Lawmakers Seek Solutions to Improve Student Awareness of Financial Literacy


SPRINGFIELD (WGEM) – The Free Federal Student Aid app is one of many resources available to help people understand finances at a young age. Illinois lawmakers are wondering if the state can do more to help people with financial literacy.

If you have a student, you are probably preparing for the opening of the FAFSA application process on October 1st. Filing important documents online can be a great learning experience for young people heading off to college.

Many universities across the state offer FAFSA workshops and national Money Smart Week presentations to help people make more informed financial decisions. The Illinois House Higher Education Appropriations Committee heard testimony from colleges and banks Thursday morning. Most higher education institutions partner with high schools to offer courses on scholarships and loans to prospective students.

However, representatives from universities and banks said it was also important for teens to start financial literacy before applying to college.

“I know my kids’ friends have told me that getting an ATM card that can be used in Apple Pay or Venmo or some of these other areas is becoming more and more of a barrier in some institutions that don’t allow it.”

Wintrust Bank experts explained that many financial institutions offer student checking accounts to people as young as 13 years old. Most student checking accounts come with a debit card, and banks are trying to encourage more young people to use online banking to help them reconcile their accounts frequently. base.

75% of Americans don’t have $500 set aside for emergencies, according to a study by the Illinois Bank On Commission. That’s why several universities are starting conversations about financial literacy during student orientation so that young people and their families can ask questions about their future bills.

A representative from Northern Illinois University noted that the COVID-19 pandemic has added financial stress to families sending students to college. NIU established a new Office of Student Financial Advisory Services in April 2021 to be proactive and provide strategies students will need to be successful after graduation.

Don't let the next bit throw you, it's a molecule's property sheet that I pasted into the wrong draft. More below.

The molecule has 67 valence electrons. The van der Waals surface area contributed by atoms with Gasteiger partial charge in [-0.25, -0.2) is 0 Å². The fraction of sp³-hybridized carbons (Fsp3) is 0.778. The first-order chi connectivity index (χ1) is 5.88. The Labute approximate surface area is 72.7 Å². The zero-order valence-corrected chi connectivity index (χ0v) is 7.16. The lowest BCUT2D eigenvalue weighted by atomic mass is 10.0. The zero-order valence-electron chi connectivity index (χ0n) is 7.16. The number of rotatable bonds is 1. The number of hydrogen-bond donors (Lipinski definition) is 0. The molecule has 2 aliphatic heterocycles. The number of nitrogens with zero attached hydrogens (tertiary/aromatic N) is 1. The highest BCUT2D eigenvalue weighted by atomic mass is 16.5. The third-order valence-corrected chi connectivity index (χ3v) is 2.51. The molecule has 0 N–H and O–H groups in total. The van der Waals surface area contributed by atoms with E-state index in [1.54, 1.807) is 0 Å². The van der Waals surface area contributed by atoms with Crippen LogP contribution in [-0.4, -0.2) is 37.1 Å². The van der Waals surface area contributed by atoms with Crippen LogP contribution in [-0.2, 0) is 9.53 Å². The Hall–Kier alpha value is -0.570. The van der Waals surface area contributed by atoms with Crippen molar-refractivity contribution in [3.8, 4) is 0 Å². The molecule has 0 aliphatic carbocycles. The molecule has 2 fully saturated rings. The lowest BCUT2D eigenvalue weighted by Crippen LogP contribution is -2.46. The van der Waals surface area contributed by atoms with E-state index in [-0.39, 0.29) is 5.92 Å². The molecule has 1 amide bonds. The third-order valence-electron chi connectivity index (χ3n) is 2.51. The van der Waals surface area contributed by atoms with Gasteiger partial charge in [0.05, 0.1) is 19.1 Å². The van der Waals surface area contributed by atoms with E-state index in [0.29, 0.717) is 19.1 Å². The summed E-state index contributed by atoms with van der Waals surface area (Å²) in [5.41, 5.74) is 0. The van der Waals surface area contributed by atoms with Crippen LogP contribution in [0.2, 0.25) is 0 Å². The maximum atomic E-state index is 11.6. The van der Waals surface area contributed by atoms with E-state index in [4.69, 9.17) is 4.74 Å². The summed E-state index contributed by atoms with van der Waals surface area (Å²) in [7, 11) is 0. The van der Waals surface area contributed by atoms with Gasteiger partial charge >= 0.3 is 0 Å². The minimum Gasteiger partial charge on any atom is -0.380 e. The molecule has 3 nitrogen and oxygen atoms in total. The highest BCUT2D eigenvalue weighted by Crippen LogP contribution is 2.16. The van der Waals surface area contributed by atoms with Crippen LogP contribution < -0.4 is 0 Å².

“The main goals of this unit are to help our students understand how to reduce expenses such as making decisions about medical insurance, payment plans or creating a budget,” said Sol Jensen, vice -Chair of NIU Enrollment Management.

The NIU and other universities have also maximized available resources such as scholarships, employment earnings, federal aid, and loan options. While many higher education institutions organize seminars to help young people learn more about balancing budgets or paying off their debts, some colleges are seeing low attendance at learning sessions. Governors State University is now offering bookstore gift cards to try to attract students to FAFSA workshops.

“We’re always looking for ways to get better engagement in these types of events and this type of information that are obviously very important to our students and our constituents,” said Matthew Zarris, associate director of financial aid at Governors. State University.

The Illinois Bank On Commission is also trying to help more people understand how financial decisions can impact their entire lives. This group spoke with Illinoisans who have high credit card debt and can’t buy a car or buy a house because they’ve never had any education about the impacts money has on their future.

Mike Lee is President and CEO of KCT Credit Union and chairs the Financial Empowerment Sub-Committee of the Bank On Commission. Lee thanked universities and financial institutions for trying to find solutions with lawmakers. He said Illinois is failing people without a basic foundational education in life skills involving money.

“If you’re good at math or not good at math, you can do very well in life,” Lee said. “But if you don’t do well with money, your whole life is going to be a struggle.”

The Bank On Commission will present recommendations to the General Assembly to help draft future laws aimed at improving financial literacy. Representative Debbie Myers-Martin (D-Olympia Fields) sits on the commission with Lee. She hopes to see the state create a universal approach to financial literacy.

“We can address some of these situations and circumstances that you find in your workplace as well as others,” Myers-Martin said. “I’m sure a lot of other people who work in the financial industry see it every day.”

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